They say when you begin to appreciate wine, it usually starts with a glass of Riesling.
There’s nothing like sipping from a glass of wine and having your entire mouth filled with the flavors of ripe peach and nectarine. Combine this with a sweet texture that quickly changes to a zesty zing from the acid … I can remember my first glass of Mosel Riesling like it was yesterday. I also remember feeling foolishly confident with my knowledge of Rieslings after this glass. Going to the store a few days later in search of the same holy grail of flavors, only to be met with complete confusion as I stared at the bottles. My confusion grew more as I went home that night and encountered a completely different flavor after my first sip! So this same mistake doesn’t happen to you, I’ve created a quick guide to help you navigate through the German code commonly displayed on Riesling bottles from Deutschland.
How sweet is this Riesling going to be?
Rieslings from Germany cross the entire spectrum of sweet. From “Bone Dry” to wine destined for dessert. The Prädikat system is a great indication of how sweet your wine is likely going to be, keep an eye out for these terms on your next bottle.
Kabinett & Spätlese (Late-Harvest): Semi-sweet examples of Riesling, pair perfectly with moderately spicy food.
Auslese & Beerenauslese: Sweet examples of Riesling, pair these wines with a rich dish like Foie Gras.
Trockenbeerenauslese & Eiswein: Incredibly sweet and rare examples. Only created in years when the weather permits. These wines should be consumed alone or with a simple cheese plate.
Other terms you’re likely to see on a German wine bottle
Trocken: Bone-Dry, you can expect a wine with the Trocken term emblazoned on the label to lack any sweetness. This style of Riesling goes great with seafood.
V.D.P.: This symbol represents an organization of wine makers who strive to make the highest quality wine from Germany. Some of the greatest producers in Germany are members, so keep an eye out.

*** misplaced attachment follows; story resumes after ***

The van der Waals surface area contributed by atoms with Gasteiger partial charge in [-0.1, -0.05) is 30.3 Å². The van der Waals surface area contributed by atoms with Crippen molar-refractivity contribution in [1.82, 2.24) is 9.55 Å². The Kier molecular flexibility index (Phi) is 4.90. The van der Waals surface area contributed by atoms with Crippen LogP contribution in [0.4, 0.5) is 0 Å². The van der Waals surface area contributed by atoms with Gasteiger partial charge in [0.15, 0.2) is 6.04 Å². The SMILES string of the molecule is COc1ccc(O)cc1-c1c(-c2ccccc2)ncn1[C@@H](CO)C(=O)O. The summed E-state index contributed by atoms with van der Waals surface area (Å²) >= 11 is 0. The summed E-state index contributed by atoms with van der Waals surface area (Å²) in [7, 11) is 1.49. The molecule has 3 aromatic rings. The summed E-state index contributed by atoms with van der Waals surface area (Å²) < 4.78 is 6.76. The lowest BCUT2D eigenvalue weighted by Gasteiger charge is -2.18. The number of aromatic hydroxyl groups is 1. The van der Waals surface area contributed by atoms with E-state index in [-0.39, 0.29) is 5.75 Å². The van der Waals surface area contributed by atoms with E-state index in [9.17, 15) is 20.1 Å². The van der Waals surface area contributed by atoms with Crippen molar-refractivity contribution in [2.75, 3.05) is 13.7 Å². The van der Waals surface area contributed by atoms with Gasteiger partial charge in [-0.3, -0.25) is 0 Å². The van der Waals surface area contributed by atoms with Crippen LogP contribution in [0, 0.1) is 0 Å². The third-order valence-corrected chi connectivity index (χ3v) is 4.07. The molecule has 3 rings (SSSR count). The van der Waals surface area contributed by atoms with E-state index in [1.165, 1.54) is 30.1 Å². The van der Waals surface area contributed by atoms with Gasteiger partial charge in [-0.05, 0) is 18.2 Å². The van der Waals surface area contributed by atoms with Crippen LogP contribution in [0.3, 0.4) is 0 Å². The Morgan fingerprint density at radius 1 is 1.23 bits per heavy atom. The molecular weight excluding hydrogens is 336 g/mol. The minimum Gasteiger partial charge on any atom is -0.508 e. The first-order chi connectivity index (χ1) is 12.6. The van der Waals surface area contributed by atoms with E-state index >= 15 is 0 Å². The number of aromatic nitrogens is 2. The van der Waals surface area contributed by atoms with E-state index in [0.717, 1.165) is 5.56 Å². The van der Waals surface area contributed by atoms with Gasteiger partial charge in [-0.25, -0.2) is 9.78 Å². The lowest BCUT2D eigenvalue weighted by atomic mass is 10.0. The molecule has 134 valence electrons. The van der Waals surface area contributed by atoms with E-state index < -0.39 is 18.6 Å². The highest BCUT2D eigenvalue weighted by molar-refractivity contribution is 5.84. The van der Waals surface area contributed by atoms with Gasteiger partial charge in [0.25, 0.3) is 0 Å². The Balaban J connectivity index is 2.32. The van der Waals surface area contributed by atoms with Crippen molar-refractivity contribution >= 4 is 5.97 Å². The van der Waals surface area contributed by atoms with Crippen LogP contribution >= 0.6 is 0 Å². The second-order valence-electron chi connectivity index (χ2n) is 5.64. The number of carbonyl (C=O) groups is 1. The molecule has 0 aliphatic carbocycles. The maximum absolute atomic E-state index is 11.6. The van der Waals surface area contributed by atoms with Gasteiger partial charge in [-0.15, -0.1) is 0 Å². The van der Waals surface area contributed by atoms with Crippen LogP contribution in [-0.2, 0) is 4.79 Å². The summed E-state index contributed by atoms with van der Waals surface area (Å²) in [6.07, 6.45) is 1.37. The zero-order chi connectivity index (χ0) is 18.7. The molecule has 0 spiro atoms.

G.G.: These two letters are placed on bottles of dry Grand Cru level wine. Only V.D.P members who are making dry wine from the best vineyards of Germany are allowed to use these letters.
Ürzig Würzgarten: This is just an example of what you might see on a label of Riesling. Ürzig is the name of the village the vineyard is located in, while Würzgarten is the name of the vineyard. This style of labeling the village and vineyard is similar the labels of Burgundy France.
Germany’s three main regions for quality Riesling
Mosel: Viticulture in the Mosel is dependent on the Mosel River. This river not only brings extra warmth from reflected sunlight, but also helped carve the slate-enriched mountains that harbor the vineyards. Mosel Riesling is defined by a piercing acidic structure that is complemented with just-ripe stone fruits.
Rheingau: Just like the Mosel wine region, the Rheingau Riesling relies on the warmth from the Rheingau River to help reach adequate ripeness levels. Rheingau Rieslings are the most floral and smooth of the three main regions. These wines tend to be off-dry with the least amount of acidity.
Pfalz: The warmest region for great Riesling. Wines from this area tend to be dry, higher in alcohol and display fruits very similar to Alsace, France.
Thankfully, enthusiasm for quality Riesling is only becoming stronger. Now it’s not uncommon to see Sommeliers dedicating an entire page of their wine list to this enchanting varietal. Next time you’re out for dinner and feeling adventurous, try a Trocken Riesling from the Pfalz instead of the classic Chablis and see how it transforms your meal.
Looking to explore the world of Riesling in Orange County?
AnQi – House of An in Costa Mesa has an impressive selection of Rieslings within their award-winning wine list. It should be no surprise that Riesling is the perfect pairing to An’s Vietnamese-influenced cuisine.